2. Assessment of Infrastructure Impact: Study the impact of infrastructure developments (like new transportation lines, parks, or public facilities) on local real estate values using data models. This application could help city planners understand the economic effects of their infrastructure projects, guiding them in making investments that lead to more sustainable urban environments and enhanced community welfare. See for instance, Shrestha et al. (2022) or Schoeman (2019).

  3. Environmental Sustainability Analysis: Data models could be used to explore the relationship between house prices and environmental factors, such as proximity to green spaces, pollution levels, and environmental risk factors (like flooding). This analysis can help identify how environmental sustainability is valued in urban real estate and guide the planning of greener, more resilient urban areas that align with SDG11’s objectives. Recent strides in this area has been made by Mironiuc et al. (2021) and Chuweni et al. (2024).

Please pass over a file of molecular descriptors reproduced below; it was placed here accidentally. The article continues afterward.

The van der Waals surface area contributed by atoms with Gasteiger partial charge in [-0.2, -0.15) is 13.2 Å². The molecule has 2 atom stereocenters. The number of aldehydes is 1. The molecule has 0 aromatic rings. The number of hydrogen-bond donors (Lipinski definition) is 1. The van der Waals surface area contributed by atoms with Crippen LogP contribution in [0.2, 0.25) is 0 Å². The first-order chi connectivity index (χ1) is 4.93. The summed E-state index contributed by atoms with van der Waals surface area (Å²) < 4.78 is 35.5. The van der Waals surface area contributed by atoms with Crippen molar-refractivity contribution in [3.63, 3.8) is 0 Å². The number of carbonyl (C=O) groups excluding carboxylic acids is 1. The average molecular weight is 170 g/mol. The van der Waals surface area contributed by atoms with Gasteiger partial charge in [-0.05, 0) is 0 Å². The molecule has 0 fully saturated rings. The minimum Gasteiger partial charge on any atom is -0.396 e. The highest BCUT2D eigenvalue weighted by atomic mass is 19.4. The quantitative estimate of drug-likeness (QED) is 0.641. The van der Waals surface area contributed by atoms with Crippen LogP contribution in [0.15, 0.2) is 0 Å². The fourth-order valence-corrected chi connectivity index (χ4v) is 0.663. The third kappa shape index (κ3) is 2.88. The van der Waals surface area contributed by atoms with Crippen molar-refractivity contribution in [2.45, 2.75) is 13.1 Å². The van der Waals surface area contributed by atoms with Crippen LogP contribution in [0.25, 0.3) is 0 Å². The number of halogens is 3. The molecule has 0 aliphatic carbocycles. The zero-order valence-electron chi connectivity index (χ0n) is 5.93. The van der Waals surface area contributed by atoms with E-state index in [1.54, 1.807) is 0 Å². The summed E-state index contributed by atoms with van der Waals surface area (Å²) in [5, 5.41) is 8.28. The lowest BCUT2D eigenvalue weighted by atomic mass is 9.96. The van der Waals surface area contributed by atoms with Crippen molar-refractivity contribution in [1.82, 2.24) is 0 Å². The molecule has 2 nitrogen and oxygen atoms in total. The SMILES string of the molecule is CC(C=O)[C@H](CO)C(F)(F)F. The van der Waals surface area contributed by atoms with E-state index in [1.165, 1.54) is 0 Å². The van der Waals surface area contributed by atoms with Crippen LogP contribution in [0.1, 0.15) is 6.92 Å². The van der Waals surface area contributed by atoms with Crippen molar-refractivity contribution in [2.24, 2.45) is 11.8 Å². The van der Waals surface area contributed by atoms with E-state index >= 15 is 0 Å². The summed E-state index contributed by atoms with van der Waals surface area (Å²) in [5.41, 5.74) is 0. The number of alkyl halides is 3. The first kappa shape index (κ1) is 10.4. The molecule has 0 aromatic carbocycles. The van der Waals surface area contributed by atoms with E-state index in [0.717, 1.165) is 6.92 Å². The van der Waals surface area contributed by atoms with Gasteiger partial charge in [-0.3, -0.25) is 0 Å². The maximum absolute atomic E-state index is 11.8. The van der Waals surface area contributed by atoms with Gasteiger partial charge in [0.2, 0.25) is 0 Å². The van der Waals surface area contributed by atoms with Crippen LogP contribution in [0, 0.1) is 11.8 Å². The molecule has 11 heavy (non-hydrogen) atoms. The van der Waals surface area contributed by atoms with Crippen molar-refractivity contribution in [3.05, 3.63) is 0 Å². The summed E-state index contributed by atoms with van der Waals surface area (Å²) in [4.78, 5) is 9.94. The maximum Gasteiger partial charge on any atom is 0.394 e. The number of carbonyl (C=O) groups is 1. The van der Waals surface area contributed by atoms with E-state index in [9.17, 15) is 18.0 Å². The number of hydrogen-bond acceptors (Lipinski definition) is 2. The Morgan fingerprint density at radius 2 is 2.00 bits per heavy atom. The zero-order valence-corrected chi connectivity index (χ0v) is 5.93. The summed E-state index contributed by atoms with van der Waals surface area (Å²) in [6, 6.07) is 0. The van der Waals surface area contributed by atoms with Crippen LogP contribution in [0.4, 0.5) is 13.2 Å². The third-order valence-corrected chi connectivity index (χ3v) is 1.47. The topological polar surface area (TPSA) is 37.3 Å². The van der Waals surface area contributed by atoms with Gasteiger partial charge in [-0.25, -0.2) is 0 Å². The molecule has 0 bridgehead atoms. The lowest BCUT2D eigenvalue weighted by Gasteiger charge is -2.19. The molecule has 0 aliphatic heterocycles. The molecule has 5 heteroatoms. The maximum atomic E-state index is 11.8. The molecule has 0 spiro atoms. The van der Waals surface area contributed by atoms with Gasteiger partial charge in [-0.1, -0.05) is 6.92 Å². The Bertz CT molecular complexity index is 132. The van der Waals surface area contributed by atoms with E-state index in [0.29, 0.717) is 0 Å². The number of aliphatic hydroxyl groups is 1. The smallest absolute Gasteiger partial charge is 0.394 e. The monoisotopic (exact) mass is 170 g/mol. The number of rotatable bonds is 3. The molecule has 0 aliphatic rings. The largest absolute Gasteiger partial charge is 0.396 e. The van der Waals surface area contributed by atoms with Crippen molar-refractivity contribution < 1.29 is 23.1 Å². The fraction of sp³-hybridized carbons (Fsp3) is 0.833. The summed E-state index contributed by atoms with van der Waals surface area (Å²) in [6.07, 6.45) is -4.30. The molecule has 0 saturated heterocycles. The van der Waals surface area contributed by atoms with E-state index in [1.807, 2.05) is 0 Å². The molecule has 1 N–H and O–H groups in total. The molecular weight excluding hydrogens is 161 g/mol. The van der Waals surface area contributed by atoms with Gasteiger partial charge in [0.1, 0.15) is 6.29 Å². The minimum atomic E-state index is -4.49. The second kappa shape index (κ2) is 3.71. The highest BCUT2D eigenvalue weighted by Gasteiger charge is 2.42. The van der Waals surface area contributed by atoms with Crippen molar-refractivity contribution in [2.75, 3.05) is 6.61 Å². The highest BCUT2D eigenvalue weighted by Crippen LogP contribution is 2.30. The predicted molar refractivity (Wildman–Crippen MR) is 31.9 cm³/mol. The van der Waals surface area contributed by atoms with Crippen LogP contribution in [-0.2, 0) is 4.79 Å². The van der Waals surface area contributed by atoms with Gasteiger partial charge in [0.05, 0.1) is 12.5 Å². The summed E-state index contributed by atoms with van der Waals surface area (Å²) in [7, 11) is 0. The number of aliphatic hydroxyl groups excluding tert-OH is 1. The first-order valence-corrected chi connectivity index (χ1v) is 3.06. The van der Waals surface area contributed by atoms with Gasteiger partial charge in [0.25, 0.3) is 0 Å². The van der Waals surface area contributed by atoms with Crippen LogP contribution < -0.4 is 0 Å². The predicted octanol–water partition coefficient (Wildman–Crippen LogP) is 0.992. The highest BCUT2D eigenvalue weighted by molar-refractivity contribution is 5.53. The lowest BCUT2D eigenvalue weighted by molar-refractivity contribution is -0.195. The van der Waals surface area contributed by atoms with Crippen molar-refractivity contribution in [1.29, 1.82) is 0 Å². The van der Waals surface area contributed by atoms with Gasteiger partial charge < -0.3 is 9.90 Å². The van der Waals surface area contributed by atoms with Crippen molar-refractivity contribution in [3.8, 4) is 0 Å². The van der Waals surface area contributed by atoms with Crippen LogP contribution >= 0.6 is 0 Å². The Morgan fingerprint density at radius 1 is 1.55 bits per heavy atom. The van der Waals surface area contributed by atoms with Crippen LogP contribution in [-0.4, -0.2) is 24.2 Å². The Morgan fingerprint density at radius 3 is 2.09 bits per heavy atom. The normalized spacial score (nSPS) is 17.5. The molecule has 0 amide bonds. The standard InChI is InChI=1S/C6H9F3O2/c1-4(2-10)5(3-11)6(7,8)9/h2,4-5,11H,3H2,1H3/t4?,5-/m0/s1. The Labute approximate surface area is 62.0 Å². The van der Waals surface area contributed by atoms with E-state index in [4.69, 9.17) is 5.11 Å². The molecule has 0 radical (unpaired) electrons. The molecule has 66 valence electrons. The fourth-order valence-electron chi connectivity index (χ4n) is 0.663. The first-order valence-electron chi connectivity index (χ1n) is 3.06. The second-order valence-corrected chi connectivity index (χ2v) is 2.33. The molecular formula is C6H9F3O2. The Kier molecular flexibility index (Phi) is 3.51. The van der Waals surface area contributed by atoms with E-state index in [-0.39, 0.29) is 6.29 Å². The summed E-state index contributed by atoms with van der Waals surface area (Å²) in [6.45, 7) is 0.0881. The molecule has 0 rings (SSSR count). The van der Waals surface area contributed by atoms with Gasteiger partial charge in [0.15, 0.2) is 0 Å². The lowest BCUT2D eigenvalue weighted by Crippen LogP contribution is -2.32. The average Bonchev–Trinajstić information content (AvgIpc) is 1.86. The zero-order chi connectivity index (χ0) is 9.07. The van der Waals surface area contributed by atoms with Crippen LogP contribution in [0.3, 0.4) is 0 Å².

Many different data modelling approaches exist in machine learning and statistical modelling, but Gaussian Process (GPs) have emerged as a non-parametric approach to regression tasks, where it is widely used to make uncertainty predictions for unseen input locations. Unlike their parametric counterparts such as the widely used class of linear regression models, non-parametric models offer unparalleled flexibility by making fewer assumptions about the data’s underlying structure, which often results in enhanced predictive power for complex datasets. The ease-of-use of GPs, as well as its adaptability to wide-ranging datasets, are what makes it practical for various domains. The techniques itself does not limit itself for the use of statisticians only, but it is also well known among other professions where it is important to define uncertainty predictions, such as finance, health care, and geology1. Despite its apparent advantages, GP regression faces difficulties due to its unfavorable computational demands for larger data sets. This includes challenges related to time complexity and storage. As a result, there have been numerous attempts to find more efficient methods that provide an approximation while still preserving the underlying structure of the full exact GP solution as best as possible.